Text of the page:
The House and Senate on Thursday released the compromise text of their fiscal 2024 defense spending bill, nearly halfway through the fiscal year that began in October.

Congress is expected to begin votes on the $825 billion defense spending bill on Friday; Pentagon funding via a stopgap measure is slated to expire at the end of that same day. The bipartisan bill adheres to the spending caps imposed by last year’s debt ceiling deal. It funds the procurement of eight battle ships and dozens of new aircraft, provides a small amount of Ukraine military aid and offers multiyear procurement for six critical munitions.

“As chairman of the House Appropriations defense subcommittee, I have prioritized five areas that are reflected in this act: countering China and staying ahead of our adversaries; prioritizing innovation of military superiority, achieving a more efficient and effective Pentagon; enhancing the military’s role in countering efforts and supporting our servicemembers and their families,” Rep. Ken Calvert, R-Calif., said in a statement.

The bill includes $33.5 billion to build eight ships and allocates funds for 86 F-35 and 24 F-15 EX fighter jets as well as 15 KC-46A tankers. There’s also a combined $2.1 billion for the Army’s Long-Range Hypersonic Weapon and the Navy’s Conventional Prompt Strike hypersonic weapons system.

The bill retains $300 million for the Ukraine Security Assistance Initiative, which allows the Pentagon to place contracts for equipment to send Kyiv. House Republican leaders had initially removed the $300 million in Ukraine aid amid opposition from the right flank of their caucus when they narrowly passed their version of the defense spending bill 218-210 in September.

But even with the Ukraine Security Assistance Initiative funds back in the bill, the $300 million is far less than the $60 billion in security and economic support for Kyiv provided in the Senate’s foreign aid bill. The Senate passed the aid bill for Ukraine, Israel and Taiwan 70-29 in February but House Speaker Mike Johnson, R-La., has so far refused to put it on the floor amid opposition from former President Donald Trump, the presumptive Republican presidential nominee.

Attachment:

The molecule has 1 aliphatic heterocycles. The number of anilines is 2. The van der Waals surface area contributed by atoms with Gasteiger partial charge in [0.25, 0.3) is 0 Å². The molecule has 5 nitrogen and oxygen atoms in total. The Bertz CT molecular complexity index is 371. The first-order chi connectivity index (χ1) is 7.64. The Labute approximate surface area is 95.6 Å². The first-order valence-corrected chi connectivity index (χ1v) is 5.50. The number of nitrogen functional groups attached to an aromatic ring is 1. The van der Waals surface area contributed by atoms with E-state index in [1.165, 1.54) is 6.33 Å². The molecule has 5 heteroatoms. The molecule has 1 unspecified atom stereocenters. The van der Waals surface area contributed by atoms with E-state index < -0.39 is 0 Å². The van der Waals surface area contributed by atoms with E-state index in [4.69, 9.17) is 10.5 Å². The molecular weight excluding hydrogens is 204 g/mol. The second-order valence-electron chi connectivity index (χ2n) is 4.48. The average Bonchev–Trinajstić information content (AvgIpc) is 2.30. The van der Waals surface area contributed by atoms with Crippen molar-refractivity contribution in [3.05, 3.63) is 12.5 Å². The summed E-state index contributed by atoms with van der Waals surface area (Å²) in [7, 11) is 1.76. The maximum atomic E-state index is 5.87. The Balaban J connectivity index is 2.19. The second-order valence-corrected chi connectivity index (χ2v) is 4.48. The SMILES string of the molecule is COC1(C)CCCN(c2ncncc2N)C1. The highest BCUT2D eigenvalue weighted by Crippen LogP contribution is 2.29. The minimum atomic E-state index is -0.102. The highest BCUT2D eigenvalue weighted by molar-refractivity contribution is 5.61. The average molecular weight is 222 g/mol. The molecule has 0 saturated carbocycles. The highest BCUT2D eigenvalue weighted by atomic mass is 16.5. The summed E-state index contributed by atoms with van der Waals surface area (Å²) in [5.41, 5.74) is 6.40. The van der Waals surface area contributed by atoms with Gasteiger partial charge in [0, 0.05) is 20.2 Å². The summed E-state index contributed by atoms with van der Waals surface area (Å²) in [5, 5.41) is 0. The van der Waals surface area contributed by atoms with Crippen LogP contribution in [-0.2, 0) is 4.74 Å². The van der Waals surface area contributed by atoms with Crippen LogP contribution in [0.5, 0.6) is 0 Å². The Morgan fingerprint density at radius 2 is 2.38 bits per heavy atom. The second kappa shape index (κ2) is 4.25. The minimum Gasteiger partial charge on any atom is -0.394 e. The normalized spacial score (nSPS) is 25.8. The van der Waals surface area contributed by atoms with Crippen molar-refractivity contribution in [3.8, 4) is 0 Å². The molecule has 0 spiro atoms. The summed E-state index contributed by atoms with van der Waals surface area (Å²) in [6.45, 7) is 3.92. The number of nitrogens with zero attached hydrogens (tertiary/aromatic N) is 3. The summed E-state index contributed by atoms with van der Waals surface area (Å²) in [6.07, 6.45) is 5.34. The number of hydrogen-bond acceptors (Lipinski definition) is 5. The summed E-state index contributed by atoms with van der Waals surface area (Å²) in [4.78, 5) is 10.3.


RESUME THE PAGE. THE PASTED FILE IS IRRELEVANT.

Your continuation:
Separately, the compromise defense spending bill includes funding for multiyear contracts to procure six critical munitions: the Naval Strike Missile, the Guided Multiple Launch Rocket System, the PATRIOT Advanced Capability-3, the Long-Range Anti-Ship Missile, the Joint Air-to-Surface Standoff Missile and the Advanced Medium-Range Air-to-Air Missile.

Multiyear contracts are usually reserved for big-ticket purchases like ships and aircraft, but the Pentagon hopes using them for munitions will ensure demand stability to encourage defense contractors to ramp up production capacity. Defense appropriators granted the Pentagon’s request to use multiyear contracts for all but one munition: the Standard Missile-6. The defense-industrial base has struggled to quickly replenish the billions of dollars worth of munitions drawn down from U.S. stockpiles for Ukraine.

The FY24 defense policy bill, which Congress passed in December, authorizes multiyear contracts for six additional munitions outside the Pentagon’s request. But the FY24 defense spending bill does not fund those additional multiyear contracts.

War games hosted by the House China Committee in April found the U.S. would rapidly run out of munitions — including the SM-6, Naval Strike Missile and Long-Range Anti-Ship Missile — in a war with Beijing in the Pacific. That committee endorsed multiyear munitions buys as part of a series of 10 bipartisan recommendations on Taiwan it drafted in May.

Additionally, the bill provides an $800 million boost to the Pentagon’s Defense Innovation Unit, for a total budget of $983 million in FY24. It also provides $200 million for Replicator, the Pentagon’s effort to buy and field thousands of drones by next August.

Finally, the legislation cuts funding for the Defense Department civilian workforce by $1 billion.

The compromise bill eliminates many of the amendments Republicans introduced when they passed their version of the bill in September. That includes an amendment from Rep. Marjorie Taylor-Greene, R-Ga., that would have reduced Defense Secretary Lloyd Austin’s salary to $1.

The bill also drops a priority a proposal championed by Calvert that would have moved Mexico from U.S. Northern Command to Southern Command. Calvert argued last year this would “prioritize combatting the trafficking of fentanyl by Mexican drug cartels.”

Although Mexico will remain in Northern Command, the bill includes a $50 million increase to counter illicit fentanyl and synthetic opioids.

Bryant Harris is the Congress reporter for Defense News. He has covered U.S. foreign policy, national security, international affairs and politics in Washington since 2014. He has also written for Foreign Policy, Al-Monitor, Al Jazeera English and IPS News.

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